Mary Ann

      Sarah said...

      Hi Mary Ann! And welcome to the world of shoeboxes! That's a good question, I remember a story where a child opened the box, chose and item, and handed the rest back because she thought she got to pick one item from it. Some people do prefer to pack less items in more boxes. Even different members of our family put differing amounts of items in a shoebox. For me, I've shared below my reasoning of this box, but remember, there's no right or wrong as long as you follow OCC official guidelines (start with regular sized box, pick Wow item, fill with school, hygiene, and toys).
      First, I want things from different categories, since I don't know their needs. In many countries kids can't go to school without school supplies, so I try to get a lot of those. Enough hygiene supplies to aid their health and confidence. A sewing kit so she can mend or make herself clothes, etc. A water bottle in case she has a safe water source, but not always available (say her school has a filter, but her home has a dirty water hole). A bag to be sure she can carry it all. A flashlight so she can safely go outside at night. A whistle for safety-girls may have to walk alone distances, and I can see how one could help keep them safe from others. Jewelry/hair bows to make her feel special. Plus some fun items to be sure it is exciting, plus a mix of fun items she can do by herself and with others. Since there are so many needs, and I'm not sure what they are, I try to meet as many as possible.
      Second, I don't know what she'll like so I try to put a verity-for instance, this box has 3 games so she can choose among them-maybe she doesn't speak English well enough to play Apples to Apples, or maybe she's in a hospital bed and can't play marbles.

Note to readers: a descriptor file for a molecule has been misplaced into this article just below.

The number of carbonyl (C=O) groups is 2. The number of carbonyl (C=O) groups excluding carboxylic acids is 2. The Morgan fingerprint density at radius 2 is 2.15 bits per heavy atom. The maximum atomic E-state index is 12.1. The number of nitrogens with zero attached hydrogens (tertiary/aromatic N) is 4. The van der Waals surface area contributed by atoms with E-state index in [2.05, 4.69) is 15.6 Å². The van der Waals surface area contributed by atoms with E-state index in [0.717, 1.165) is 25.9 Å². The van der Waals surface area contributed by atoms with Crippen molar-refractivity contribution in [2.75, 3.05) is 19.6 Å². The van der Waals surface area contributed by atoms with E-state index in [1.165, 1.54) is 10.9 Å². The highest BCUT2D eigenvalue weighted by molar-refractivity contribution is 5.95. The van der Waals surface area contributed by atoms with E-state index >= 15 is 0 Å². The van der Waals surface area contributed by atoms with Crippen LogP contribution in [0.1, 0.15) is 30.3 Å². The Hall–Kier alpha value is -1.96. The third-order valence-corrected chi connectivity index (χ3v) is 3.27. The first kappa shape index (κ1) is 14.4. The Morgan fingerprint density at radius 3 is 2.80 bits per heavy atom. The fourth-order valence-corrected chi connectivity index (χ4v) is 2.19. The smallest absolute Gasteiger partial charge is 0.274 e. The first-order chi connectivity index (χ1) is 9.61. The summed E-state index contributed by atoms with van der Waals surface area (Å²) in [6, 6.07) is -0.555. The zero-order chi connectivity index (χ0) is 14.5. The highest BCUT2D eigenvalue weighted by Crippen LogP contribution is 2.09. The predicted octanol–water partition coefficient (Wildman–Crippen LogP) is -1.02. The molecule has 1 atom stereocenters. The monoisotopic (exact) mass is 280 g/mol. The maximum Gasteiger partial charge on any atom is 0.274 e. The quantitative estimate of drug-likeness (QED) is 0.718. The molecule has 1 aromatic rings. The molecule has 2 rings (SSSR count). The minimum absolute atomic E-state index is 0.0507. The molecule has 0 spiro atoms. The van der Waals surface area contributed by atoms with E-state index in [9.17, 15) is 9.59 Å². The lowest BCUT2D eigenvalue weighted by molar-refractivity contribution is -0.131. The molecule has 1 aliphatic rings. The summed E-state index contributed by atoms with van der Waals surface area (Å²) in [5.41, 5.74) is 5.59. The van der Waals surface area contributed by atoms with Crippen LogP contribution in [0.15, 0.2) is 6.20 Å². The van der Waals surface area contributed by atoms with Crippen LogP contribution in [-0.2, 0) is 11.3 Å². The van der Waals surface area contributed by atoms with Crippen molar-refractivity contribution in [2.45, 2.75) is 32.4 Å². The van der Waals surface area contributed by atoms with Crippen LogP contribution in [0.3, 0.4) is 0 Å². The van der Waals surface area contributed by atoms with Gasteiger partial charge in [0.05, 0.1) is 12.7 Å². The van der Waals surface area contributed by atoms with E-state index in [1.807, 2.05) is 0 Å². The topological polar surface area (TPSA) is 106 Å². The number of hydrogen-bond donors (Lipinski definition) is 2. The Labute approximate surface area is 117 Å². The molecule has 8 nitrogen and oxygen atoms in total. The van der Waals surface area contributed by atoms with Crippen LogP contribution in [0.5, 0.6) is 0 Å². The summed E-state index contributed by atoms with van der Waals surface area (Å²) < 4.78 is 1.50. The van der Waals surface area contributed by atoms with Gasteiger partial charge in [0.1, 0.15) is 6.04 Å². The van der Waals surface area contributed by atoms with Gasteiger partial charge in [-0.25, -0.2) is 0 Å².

Third, I like to make use of every inch of the box I'm sending, I got in the habit sending care packages-hate to waste space shipping air-haha!
      Forth, the children often have friends, cousins, or even siblings that didn't get a box that they may wish to share with. I once read something about one thing that bothered people in poverty was not being able to give. So, with a few small extras, they'll have something to give other children, or even parents and other adults. I remember hearing a story where a child gave one of the people handing out the boxes something from theirs to take back to the person's child.
      So, that's my thinking. But, like I said, it's not really a right/wrong thing, just a personal preference.

      Unknown said...

      What did you put in the sewing kit, the cross stitch kit and the beading kit?
      Chris Rawlin

      Sarah said...

      You can see what was in the sewing kits I packed, and how I enhanced them in this post: http://www.simplyshoeboxes.com/2015/10/enhancing-sewing-kits-for-occ-shoe-boxes.html

      The cross stitch kit, was just a starter kit that came pre-packaged. I think it had cloth, floss, needle and instructions.

      The beading kit had a mix of beads and things to string them on (probably yarn, ribbon, embroidery floss, etc)